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I have a class, which is meant to show a full screen modal controller with a set of actions (apart from actions it also has some static content, a lot of labels and images which are irrelevant, so I omitted approximately 500 lines of code to keep it simple). It looks as follows:

import UI_Framework

class DescriptionViewController: UIViewController {

    var actions: [(title: String, action: () -> Void)]! {
        didSet {
            setUpActions(actions)
        }
    }

    private var actionStackView: UIStackView!

    // MARK: Lifecycle

    init(actions: [(title: String, action: () -> Void)]? = nil) {
        super.init(nibName: nil, bundle: nil)
        if let actions = actions {
            self.actions = actions
        } else {
            self.actions = [(title: "Close", action: { [weak self] in
                 guard let strongSelf = self else {
                     return
                 }
                 strongSelf.dismiss(animated: true)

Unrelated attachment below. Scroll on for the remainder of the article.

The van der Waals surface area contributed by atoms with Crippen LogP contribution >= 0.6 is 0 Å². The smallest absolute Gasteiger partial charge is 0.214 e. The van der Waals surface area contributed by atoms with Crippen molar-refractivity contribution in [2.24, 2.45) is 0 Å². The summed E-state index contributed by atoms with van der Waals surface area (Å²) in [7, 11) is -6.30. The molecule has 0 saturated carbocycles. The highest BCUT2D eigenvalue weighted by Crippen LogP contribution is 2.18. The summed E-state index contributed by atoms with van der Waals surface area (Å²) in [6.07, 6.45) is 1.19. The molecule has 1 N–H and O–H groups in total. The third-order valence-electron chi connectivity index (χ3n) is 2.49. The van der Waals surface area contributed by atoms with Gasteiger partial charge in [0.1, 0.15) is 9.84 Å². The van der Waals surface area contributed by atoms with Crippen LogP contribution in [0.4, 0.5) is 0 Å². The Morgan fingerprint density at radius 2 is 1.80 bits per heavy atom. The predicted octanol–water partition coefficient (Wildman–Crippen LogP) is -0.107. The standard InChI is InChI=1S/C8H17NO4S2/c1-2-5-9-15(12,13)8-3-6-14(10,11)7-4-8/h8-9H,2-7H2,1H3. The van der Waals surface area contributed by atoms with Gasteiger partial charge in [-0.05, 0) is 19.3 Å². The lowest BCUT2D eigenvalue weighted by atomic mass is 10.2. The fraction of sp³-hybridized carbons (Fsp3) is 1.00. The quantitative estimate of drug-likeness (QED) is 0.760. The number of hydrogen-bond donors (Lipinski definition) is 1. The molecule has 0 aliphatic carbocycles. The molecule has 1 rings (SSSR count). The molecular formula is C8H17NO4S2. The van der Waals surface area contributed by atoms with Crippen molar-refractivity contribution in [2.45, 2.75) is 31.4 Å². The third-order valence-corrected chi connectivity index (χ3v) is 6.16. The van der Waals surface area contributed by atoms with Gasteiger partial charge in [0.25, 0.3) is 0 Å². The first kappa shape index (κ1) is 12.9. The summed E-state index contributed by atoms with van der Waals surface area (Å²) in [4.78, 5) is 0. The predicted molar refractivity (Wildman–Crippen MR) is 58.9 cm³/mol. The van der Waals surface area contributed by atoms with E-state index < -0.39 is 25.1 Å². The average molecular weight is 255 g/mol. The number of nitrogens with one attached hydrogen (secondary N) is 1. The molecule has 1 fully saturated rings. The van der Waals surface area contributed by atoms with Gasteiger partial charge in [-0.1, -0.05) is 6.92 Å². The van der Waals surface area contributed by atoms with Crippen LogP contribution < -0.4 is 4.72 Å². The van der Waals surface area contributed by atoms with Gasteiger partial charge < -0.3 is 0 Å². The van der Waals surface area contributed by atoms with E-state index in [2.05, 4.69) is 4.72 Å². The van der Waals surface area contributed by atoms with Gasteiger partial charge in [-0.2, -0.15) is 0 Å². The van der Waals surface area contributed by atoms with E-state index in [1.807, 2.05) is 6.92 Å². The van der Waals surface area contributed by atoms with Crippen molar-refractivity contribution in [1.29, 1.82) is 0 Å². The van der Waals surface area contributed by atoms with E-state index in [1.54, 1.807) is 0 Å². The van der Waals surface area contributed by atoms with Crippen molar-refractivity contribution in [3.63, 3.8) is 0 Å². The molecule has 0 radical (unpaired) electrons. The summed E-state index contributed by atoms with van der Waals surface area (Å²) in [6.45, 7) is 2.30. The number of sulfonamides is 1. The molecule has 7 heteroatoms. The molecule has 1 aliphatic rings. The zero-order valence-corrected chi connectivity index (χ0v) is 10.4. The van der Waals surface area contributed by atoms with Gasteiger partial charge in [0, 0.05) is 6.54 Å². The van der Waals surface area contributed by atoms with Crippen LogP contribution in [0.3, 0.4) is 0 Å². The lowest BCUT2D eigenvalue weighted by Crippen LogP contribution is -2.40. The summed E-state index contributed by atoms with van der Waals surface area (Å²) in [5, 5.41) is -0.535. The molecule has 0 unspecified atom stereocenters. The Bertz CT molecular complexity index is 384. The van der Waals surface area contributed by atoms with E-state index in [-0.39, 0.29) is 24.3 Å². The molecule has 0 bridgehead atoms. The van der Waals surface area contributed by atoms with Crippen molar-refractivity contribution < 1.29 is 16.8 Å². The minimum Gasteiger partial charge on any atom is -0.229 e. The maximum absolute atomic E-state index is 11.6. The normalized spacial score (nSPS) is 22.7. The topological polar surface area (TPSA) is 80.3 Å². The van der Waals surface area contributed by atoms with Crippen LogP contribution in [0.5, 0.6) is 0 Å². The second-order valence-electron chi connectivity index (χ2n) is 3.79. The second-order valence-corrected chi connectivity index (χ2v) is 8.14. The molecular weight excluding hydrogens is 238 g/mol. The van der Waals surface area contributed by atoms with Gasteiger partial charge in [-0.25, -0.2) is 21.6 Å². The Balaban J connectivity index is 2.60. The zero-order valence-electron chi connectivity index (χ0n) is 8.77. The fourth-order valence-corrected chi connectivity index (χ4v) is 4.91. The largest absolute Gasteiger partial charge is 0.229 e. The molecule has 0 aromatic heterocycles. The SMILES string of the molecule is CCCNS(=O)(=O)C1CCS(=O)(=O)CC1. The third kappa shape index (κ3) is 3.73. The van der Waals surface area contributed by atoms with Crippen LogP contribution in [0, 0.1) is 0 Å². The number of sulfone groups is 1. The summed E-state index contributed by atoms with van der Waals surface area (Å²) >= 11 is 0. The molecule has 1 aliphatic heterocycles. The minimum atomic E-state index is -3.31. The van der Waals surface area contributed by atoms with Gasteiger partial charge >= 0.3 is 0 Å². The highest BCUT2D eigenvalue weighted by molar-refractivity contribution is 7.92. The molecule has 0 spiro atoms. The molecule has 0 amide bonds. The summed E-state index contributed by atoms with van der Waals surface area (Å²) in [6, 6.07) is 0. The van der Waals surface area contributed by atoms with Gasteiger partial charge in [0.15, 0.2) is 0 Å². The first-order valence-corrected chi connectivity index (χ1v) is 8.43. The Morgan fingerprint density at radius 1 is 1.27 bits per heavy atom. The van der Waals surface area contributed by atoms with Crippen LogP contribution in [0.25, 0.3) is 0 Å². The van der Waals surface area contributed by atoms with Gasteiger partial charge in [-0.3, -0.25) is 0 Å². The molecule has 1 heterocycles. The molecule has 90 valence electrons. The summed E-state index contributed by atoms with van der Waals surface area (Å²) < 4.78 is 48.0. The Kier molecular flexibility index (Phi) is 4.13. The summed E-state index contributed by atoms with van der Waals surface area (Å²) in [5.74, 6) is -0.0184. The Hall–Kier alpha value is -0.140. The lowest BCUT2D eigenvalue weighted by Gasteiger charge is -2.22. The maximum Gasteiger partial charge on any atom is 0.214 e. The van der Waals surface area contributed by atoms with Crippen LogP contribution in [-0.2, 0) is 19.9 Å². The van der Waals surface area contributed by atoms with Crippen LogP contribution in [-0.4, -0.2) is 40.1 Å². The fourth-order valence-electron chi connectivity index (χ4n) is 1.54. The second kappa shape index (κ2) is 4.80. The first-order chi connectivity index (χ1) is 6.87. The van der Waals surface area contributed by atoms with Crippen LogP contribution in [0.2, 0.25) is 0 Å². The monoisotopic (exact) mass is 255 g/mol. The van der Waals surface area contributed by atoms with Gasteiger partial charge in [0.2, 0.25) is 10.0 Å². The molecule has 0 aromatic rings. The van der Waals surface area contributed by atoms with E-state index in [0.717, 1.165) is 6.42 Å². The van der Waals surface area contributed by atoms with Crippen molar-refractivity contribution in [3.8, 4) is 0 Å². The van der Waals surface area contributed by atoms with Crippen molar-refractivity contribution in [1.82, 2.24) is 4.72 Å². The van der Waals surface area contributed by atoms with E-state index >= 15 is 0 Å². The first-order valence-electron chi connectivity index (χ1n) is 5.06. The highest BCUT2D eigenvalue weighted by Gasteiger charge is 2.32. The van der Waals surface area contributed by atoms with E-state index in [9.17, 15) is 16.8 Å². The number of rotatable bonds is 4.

}]
        }
    }

    func viewDidLoad() {
        super.viewDidLoad()
        actionStackView = UIStackView(axis: .horizontal, spacing: 20)
        view.addSubview(actionStackView)
        actionStackView.fillSuperView()
        setUpActions(actions)
    }

    // MARK: Private

    private func setUpActions(_ actions: [(title: String, action: () -> Void)]) {
        guard let actionStackView = actionStackView else {
            return
        }

        actionStackView.subviews.forEach { $0.removeFromSuperview() }
        actions.map { CustomButton(title: $0.title, onClick: $0.action) }.forEach { actionStackView.addArrangedSubview($0) }
    }

}

Important note - I cannot define default actions during first phase of initialization because these actions are actually referencing to the class instace itself.